AROUND THE TURN of the last century, it was a trend: If you lacked energy or felt blue, try giving your thyroid a boost. When a psychiatrist I saw one time asked me about dry skin, dry hair and a few disagreeable digestive issues, I said, yes — all my life — and she right away prescribed “thyroid pills,” synthetic thyroid hormone. Within weeks I felt so jumpy and distracted in the mornings that I tossed the pills. Now people are shocked if I mention receiving the Rx without prior blood testing.
Before thyroid medication is prescribed, blood levels of thyroid hormone should be checked and then rechecked every four to eight weeks to fine-tune the dose — depending on health, weight and how an individual’s blood absorbs the hormone. Although there is a “normal” target range for thyroid-stimulating hormone (which incites the thyroid gland to produce more), each person’s range varies depending on their health.
The thyroid gland, shaped like a butterfly and located at the base of the neck, extracts iodine from food, notably salt, and converts it into the two thyroid hormones that control metabolism and thus affect every cell in the body. Directed by the pituitary gland, which is in turn regulated by the hypothalamus, the thyroid gland has so many different functions that fiddling with its operations produces an array of desirable and undesirable effects.
Hyperthyroidism — actually caused by excessive thyroid supplements as well as when overgrowth of normal thyroid tissue or thyroid nodules produce too much hormone — can lead to anxiety, nervous energy, irritable feelings and difficulty concentrating, as well as hunger, thirst, weight gain or loss and flu-like aches and pains. Hyperthyroidism can be apparent in a slight tremor of extended fingers, overactive reflexes and warm, moist skin. Its risks include heart arrhythmia and osteoporosis.
The opposite condition, hypothyroidism, results when too little thyroid hormone is circulating in the blood, often caused by Hashimoto’s disease, an autoimmune condition that leads to swelling of the thyroid gland and reduced production of thyroid hormone. In addition, particularly in those for whom low thyroid runs in the family, stress raises cortisol levels that can both interfere with thyroid production and increase vulnerability to Hashimoto’s.
Because hypothyroidism can exist at the same time as depression, and the two conditions share so many symptoms, it can be hard to tell what’s causing what. Also, hypothyroidism itself can cause feelings of depression. Common symptoms of both include fatigue, sleeping too much, sluggishness and trouble concentrating — yes, the same trouble caused by hyperthyroidism. For a person who feels depressed and also has low blood levels of thyroid hormones, thyroid-replacement medication can improve both conditions.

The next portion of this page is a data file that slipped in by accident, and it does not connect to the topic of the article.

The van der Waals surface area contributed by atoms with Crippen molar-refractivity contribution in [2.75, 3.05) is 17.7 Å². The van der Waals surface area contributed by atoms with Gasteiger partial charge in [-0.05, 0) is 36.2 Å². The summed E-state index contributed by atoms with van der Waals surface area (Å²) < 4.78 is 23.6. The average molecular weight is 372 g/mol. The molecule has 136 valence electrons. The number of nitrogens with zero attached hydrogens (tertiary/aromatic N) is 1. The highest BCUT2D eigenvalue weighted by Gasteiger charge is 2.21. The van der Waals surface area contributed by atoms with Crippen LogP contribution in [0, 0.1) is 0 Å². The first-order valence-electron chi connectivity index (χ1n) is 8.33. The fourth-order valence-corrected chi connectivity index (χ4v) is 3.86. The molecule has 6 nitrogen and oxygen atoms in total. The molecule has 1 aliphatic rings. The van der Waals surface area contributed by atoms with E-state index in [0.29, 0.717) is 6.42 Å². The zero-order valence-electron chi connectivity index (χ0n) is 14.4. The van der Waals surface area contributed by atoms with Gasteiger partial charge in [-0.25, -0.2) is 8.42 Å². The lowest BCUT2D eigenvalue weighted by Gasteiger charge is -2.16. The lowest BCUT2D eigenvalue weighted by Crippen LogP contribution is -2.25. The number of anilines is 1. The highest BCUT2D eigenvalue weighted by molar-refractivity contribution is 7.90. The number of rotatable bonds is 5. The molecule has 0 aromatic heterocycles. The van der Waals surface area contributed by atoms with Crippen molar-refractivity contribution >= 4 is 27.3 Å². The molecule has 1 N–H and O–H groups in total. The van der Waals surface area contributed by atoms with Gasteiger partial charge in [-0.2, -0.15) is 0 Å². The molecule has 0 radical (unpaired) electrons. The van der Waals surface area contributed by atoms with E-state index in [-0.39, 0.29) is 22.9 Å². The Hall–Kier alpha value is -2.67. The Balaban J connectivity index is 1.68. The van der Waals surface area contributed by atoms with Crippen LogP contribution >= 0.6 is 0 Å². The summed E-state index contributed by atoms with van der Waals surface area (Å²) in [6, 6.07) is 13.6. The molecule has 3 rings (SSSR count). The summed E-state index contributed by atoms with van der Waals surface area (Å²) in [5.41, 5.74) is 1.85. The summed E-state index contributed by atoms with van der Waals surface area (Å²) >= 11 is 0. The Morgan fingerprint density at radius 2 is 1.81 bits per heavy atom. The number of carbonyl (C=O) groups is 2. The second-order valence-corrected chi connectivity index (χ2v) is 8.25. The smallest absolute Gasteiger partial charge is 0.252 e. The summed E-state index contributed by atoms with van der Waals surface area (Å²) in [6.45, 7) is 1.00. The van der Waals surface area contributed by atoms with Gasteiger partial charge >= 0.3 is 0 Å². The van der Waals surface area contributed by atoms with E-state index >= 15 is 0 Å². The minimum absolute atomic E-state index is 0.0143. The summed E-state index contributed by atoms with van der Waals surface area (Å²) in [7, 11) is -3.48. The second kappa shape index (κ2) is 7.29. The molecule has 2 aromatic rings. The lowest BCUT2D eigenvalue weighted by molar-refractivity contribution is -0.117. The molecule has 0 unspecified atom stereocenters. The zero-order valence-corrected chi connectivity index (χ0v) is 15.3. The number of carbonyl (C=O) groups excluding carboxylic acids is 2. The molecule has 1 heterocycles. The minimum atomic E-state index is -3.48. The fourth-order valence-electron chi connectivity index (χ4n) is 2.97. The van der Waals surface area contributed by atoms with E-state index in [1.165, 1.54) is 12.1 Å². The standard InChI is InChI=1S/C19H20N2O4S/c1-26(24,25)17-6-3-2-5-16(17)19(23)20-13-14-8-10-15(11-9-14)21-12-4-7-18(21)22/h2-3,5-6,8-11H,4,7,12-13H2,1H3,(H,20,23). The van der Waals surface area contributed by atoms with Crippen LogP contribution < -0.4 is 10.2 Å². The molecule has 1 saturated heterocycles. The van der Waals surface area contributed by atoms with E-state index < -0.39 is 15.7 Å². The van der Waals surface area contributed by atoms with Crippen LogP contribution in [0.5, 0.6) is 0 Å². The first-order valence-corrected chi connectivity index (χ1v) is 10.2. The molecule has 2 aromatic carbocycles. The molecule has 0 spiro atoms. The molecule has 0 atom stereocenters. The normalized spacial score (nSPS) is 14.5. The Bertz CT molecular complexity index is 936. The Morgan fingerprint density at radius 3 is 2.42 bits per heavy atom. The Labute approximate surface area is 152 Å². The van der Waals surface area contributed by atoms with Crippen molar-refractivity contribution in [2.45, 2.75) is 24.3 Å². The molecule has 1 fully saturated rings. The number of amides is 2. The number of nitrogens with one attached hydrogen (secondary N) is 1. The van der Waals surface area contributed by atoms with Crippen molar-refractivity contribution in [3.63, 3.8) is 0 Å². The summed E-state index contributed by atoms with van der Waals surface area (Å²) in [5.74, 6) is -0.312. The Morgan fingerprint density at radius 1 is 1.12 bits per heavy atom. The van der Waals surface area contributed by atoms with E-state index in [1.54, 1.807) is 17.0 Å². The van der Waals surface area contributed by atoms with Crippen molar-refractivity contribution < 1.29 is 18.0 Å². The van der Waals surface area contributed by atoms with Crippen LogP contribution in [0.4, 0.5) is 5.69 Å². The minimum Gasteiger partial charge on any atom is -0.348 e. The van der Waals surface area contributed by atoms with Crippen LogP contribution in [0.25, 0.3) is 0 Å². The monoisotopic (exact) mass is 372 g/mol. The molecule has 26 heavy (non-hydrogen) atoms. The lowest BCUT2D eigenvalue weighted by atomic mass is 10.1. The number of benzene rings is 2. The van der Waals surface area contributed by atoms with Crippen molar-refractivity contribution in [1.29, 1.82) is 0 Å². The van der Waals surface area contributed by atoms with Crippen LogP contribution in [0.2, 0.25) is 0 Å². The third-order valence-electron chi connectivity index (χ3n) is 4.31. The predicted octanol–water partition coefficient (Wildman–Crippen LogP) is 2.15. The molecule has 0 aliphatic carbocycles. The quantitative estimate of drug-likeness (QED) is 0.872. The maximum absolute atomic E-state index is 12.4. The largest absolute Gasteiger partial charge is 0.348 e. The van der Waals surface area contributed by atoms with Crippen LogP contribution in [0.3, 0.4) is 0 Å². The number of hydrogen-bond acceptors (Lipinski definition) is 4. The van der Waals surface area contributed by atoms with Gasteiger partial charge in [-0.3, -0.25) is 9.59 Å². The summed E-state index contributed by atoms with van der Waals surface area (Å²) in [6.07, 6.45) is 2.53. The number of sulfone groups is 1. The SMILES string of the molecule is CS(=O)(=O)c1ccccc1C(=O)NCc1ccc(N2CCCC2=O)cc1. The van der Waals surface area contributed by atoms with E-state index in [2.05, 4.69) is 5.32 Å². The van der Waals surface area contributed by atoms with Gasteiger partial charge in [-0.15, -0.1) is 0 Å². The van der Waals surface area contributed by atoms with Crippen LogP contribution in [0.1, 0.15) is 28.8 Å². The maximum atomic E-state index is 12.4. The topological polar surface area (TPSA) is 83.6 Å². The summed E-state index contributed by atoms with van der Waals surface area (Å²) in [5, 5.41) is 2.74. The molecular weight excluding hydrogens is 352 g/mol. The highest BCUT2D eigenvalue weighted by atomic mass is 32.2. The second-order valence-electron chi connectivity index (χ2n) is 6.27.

Thyroid nodules are present in up to 50% of the population, but most cannot be seen and only around 5% can be felt at all. Several nodules that cluster in an enlarged thyroid gland, called a goiter, can arise with no cause or from consuming too little iodine.
D.C.headhunter Jo T. first discovered two of these swellings the day she turned 50 in a yoga class, when they caused her to “choke/cough a bit” in the downward-facing dog pose. Over the years, she experiences symptoms only in the down-dog position, and these go away when she gets out of the pose. Based on regular ultrasounds, her doc determines the swellings are benign and advises doing nothing unless serious difficulties arise. Surgery to remove goiters risks damaging the nearby vocal chords.
Thyroid nodules should be evaluated by a doctor — because there is a small risk of malignancy, especially if the nodule is large, hard and causes pain — using ultrasound and/or biopsy. Those who received ionizing radiation treatments in the head and neck area, used during the first half of the 20th century for common complaints like acne, are more likely to develop thyroid nodules.
Some foods contain compounds that make it more difficult for the thyroid gland to produce hormones, including soy, peanuts, strawberries, broccoli, kale and other vegetables — although steaming vegetables can break down the goitrogenic compounds. Iodine is plentiful in dairy products and eggs, shellfish, seaweed and fish from the sea, and meat and some breads, as well as in about half of the multivitamins available in the U.S.
Iodized salt contains about 400 mcg (micrograms) of iodine per teaspoon, with the RDA (Recommended Dietary Allowance) for adults set at 150 mcg per day. Before iodine was added to salt, the greatest risk of thyroid deficiency existed among people living far from the ocean where there is less iodine in the soil, such as in the Midwest and Great Lakes —at one time dubbed the “goiter belt.” As people consume less salt, those closer to the ocean fare better: for women in the DMV, higher iodine levels in soil are the great protector.